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A United States-tested gene therapy for pediatric bladders



In the United States, gene therapy was tested in eight children with severe immunodeficiency. The treatment restored immunity in these young patients, who were unable to benefit from bone marrow transplantation.

Severe combined immunodeficiency associated with X or X-SCID is a rare and serious genetic disease in which immune cells that are designed to fight infections do not develop or function properly. As a result, the patient develops severe respiratory infections. According to the website of Genethon this disease affects one in 200,000 births.

The disease, which manifests in the first few months of life, is often fatal in the first two years. One treatment option is to perform a transplant of marrow from a compatible donor, such as a brother or sister. However, many patients do not have a compatible donor in their environment. For them, gene therapy could therefore be a hope.

This new experimental treatment was developed by scientists at the National Institute of Health of the NIH (1

9459009). To restore young patients' immune system scientists developed gene therapy using a normal copy of the gene IL2R . The eight children of the clinical study aged 2 to 14 months had no siblings who were compatible for a stem cell transplant .

First, researchers received blood stem cells from the bone marrow of patients. Then they used a harmless lentivirus as a vector to bring the cells the correct version of the gene IL2R . Lentiviruses are viruses to RNA . The best known of these is HIV . Then, the cells were returned to patients who also received a small dose of chemotherapy (Busulfan) to implant the modified stem and to produce blood cells. The children were observed for a median duration of 1945 of 16 months.

Gene Therapy Corrects the Immune System

After three to four months, seven of the eight children had normal levels of lymphocytes T, B and NK cells ( natural killer ). In the eighth child, T-lymphocyte levels were initially low, but their numbers increased sharply after a second injection of modified stem cells.

Virus and bacterial infections, which had children before therapy removed. The children seemed to grow normally. Some patients had side effects with a low platelet count but overall, the technique appeared to be safe. These results appear in the review New England Journal of Medicine .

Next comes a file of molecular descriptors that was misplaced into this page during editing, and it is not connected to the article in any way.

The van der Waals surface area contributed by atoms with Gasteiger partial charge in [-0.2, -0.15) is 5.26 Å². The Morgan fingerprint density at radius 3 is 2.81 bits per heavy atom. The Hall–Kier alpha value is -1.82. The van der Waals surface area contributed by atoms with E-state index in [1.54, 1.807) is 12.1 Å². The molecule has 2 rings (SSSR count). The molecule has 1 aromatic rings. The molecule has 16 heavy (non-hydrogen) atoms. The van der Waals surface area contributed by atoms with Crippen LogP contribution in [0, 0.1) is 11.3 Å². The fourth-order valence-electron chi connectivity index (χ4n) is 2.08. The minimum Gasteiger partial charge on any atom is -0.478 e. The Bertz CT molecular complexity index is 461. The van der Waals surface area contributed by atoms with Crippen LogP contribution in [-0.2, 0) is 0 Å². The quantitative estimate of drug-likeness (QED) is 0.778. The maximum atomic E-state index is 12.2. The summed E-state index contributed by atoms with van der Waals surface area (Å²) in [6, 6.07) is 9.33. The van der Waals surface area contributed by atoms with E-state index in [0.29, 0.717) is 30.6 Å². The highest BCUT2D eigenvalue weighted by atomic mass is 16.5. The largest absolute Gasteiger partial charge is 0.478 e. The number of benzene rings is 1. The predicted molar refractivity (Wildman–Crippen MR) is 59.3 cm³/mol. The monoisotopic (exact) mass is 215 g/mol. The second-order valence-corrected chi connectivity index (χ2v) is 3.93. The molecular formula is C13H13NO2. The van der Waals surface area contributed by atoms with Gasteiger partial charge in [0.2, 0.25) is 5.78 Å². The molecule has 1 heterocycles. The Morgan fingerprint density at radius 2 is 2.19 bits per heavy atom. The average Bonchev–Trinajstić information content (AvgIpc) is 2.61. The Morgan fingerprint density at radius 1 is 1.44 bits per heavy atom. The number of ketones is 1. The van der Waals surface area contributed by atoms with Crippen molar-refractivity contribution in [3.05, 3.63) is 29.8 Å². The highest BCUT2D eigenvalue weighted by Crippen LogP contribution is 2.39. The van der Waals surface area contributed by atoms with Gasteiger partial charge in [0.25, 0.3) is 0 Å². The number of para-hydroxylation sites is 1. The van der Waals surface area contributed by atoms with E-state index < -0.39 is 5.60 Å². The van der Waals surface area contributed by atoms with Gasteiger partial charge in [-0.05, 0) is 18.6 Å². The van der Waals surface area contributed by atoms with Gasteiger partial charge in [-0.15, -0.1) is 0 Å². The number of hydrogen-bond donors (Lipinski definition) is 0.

According to the NIH publication this treatment would be safer and more effective than the other gene therapies already tested against this disease using other vectors and other chemotherapies. In particular, these old therapies did not restore all immune cells, such as B cells, to cells that produce antibodies . Here four children IV infusions could stop intravenously; Three of them responded well to vaccinations . Finally, other gene therapies may present a risk of leukemia due to the vector used, which does not appear to be the case with lentivirus.

Therapy Gene May Be an Effective Treatment Option for Infants with This Extremely Severe Disease

For Anthony S. Fauci, Director of the National Institute of NIH of Allergies and Infectious Diseases (Niaid): " These exciting new results suggest that gene therapy may be an effective treatment option for infants with this extremely severe disease, especially for those who do not have an optimal donor for the treatment. "Stem Cell Transplantation." This breakthrough gives them hope To develop a fully functional immune system and lead a healthy and fulfilling life.

What to Remember

  • Eight babies were treated with gene therapy for severe immunodeficiency.
  • Their genetic disorder is related to a lack of an X Chromosome genes together.
  • The gene was transformed from a lentivirus to blood stem cells
  • Lymphocyte scores have improved in patients

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